post #13 of 19
Agreed, they need to learn to use their edges first but I really wanted my kid to learn to pole out to the loading area. It's much faster and safer than walking. I used to play a lot of games on the flats on skis with my son chasing and throwing snow etc. The goal was just to get him comfortable on his skis. We also would strap 'em on and go up and down the little hill in our yard at home. The end result is that he is totally comfortable on his skis and that helps a lot.
post #14 of 19
My son started at seven. By the end of the season he was matched and was carving without difficulty. I bought him a lesson and told them that poles were the object.

I watched him trundle out with a bunch of other kids (no poles) .... twenty minutes later he returned, placed with another instructor and off they went with the poles. They "recruited" him for Jr. Race.

Every kid (and adults too), are different. When they are smooth and ready poles are fine. But be very clear that they understand the object of the lesson and don't lump him with a group by age. Many areas don't allow poles in the kids classes so you may have to do a private.

Make sure that you do not over rate your kids ability!!!!
post #15 of 19
I teach Tiny Tots ski school at 7 Springs ages 4-7. Parents are in general way to quick to force poles on their kids. Not having poles gives them one less thing to worry about while they gain edging skills. Unless they ski more than 10 or 15 times a year or plan to race I say a great time for poles is 8-11. If your kid is a skiing prodigy then of course strap those sticks to his wrists as soon as the daily fall count goes down to few or none.
post #16 of 19
Had my kids w poles from day one ( they were 3 y.o now the older is 9 and the younger is 8). I reckon it may have been useless at first. Probably I was too lazy to carry their poles myself all day
Now, usually at the end ofthe day, I let them ski w/o so they can appreciate the differencies and have a bit of fun.
post #17 of 19
The last season my son gopt less than 15 days was when he was 4. Last year he got 41, and he was beaten by several of his team mates.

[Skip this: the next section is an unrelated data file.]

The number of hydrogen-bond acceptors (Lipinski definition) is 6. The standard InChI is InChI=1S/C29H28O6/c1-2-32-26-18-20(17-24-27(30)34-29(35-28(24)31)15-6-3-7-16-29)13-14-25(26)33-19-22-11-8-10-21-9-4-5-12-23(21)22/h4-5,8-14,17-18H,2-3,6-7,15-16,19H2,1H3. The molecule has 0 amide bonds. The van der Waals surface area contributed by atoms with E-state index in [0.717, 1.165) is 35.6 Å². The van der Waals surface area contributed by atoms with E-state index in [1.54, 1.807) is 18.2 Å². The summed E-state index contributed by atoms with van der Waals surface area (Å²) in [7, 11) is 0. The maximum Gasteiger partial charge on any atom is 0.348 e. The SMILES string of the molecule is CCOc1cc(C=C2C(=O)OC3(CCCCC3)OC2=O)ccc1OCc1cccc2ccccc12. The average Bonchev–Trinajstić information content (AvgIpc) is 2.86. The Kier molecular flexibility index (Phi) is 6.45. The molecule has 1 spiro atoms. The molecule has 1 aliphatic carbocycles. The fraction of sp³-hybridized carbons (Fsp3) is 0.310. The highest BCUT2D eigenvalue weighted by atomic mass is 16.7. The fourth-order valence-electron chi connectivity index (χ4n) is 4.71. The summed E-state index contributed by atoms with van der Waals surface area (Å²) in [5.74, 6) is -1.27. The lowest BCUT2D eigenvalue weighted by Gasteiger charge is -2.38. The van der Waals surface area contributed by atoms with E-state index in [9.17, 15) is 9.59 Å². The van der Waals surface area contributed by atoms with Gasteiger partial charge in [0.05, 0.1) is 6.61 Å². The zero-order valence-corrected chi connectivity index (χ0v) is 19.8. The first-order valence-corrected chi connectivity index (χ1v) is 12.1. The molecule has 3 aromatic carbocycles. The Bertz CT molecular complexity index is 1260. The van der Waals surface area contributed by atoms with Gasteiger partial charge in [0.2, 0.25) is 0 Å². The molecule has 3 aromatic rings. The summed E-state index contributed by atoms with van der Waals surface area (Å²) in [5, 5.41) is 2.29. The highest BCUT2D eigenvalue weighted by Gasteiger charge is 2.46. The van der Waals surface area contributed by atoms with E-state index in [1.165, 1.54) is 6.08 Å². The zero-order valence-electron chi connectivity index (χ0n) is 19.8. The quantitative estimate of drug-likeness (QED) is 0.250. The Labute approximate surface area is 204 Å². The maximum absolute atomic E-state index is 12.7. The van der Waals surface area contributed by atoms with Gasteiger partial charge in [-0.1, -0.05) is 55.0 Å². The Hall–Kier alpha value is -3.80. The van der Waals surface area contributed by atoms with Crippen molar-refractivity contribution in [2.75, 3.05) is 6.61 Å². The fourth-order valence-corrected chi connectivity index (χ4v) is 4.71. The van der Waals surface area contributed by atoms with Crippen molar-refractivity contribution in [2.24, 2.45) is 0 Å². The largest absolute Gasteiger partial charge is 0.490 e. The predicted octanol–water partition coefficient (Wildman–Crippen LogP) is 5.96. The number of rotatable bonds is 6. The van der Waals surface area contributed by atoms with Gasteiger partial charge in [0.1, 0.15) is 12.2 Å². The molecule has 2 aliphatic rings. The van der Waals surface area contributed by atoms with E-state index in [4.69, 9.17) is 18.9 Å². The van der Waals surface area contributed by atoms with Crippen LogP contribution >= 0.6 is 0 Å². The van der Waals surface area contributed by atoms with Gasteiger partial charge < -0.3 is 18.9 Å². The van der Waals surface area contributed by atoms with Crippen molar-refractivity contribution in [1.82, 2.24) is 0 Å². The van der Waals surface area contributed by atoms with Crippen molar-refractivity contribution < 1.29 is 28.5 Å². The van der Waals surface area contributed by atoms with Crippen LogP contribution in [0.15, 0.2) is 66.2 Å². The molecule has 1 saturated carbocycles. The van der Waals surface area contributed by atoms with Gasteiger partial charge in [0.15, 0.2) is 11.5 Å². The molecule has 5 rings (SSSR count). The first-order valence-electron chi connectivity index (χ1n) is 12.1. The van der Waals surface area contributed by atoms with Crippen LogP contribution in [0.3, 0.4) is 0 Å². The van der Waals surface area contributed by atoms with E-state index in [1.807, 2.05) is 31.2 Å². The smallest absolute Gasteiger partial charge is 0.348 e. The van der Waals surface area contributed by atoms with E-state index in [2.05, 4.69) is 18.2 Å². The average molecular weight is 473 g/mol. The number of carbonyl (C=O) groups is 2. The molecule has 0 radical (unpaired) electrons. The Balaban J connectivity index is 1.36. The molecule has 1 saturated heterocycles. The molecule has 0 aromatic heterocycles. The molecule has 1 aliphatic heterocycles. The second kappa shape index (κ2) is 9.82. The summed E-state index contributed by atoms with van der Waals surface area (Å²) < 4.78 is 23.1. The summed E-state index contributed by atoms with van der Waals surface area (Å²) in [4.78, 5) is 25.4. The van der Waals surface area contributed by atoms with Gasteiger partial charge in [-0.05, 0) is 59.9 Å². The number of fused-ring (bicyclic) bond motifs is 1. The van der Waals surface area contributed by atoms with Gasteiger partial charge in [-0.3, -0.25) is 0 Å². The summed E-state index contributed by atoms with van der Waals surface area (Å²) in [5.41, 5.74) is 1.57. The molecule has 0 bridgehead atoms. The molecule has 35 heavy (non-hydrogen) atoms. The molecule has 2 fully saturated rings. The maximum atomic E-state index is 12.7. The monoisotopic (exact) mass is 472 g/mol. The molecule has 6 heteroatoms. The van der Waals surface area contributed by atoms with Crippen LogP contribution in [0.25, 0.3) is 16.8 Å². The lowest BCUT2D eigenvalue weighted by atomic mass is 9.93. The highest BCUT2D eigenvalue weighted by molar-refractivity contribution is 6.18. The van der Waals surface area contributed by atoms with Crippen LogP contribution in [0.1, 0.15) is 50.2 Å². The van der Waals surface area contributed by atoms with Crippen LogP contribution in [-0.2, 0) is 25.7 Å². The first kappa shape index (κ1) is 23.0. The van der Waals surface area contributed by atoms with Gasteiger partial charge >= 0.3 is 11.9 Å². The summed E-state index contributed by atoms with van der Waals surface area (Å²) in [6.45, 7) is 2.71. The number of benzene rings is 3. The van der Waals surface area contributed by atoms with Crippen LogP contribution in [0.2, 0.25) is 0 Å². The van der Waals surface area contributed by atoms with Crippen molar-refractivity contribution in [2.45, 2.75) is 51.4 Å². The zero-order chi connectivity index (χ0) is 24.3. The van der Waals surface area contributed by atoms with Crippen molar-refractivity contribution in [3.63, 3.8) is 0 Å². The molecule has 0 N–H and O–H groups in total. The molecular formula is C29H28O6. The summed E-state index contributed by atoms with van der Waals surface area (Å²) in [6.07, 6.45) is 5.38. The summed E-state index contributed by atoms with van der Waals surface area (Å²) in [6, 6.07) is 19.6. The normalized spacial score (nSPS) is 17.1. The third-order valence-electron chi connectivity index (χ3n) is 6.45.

Age is certainly less a factor than ability and days on the snow. And I agree, I wouldn't recommend poles to any kid under 8 until they have 40 or 50 days in.

I'm not sure that a daily fall count is a fair factor in determining how well a kid is skiing, though. More agressive kids will fall more than more timid kids.
post #18 of 19
Don't confuse "using" poles versus "carrying" poles. I'd have them carry them as soon as possible. It will help in lift lines, on flats, etc. As soon as you think it's safe would be fine.
post #19 of 19
Quote:
Originally posted by WVSkier:
Don't confuse "using" poles versus "carrying" poles. I'd have them carry them as soon as possible. It will help in lift lines, on flats, etc. As soon as you think it's safe would be fine.
I once asked an instructor at Mont-ste-anne (MSA) that very question. His answer was similar to WVSkier's, but definately as soon as possible. Our daughter was 29 months old at the time. He would have given her poles at 3 years old. She is 3 now, and really wants them to help move around -- she can already skate, but uphill starts are hard. She will have them next year at 4.

My eldest daughter got them last year at 6, simply because she did not want them. She could ski all blues, and some blacks at MSA without them. They confused her a bit at first, but with good instruction, they work great. They will just carry them around at first.

Poles can help them ski because they can be used to ensure that the kids are far enough forwards -- drag backets infront of heel pieces. That was the first thing they taught her at race camp -- she's a Nancy Greene league racer.

If a forwards arm position is stressed, the kids will strive to do it. The now 7 year old tried very hard to use the poles to ensure she is forwards enough. Lo and behold, after enough trips to the hill trying to keep poles forwards flexion is beginning to happen in the ankles!

Poles are good. [img]graemlins/thumbsup.gif[/img]

I'd give them ASAP.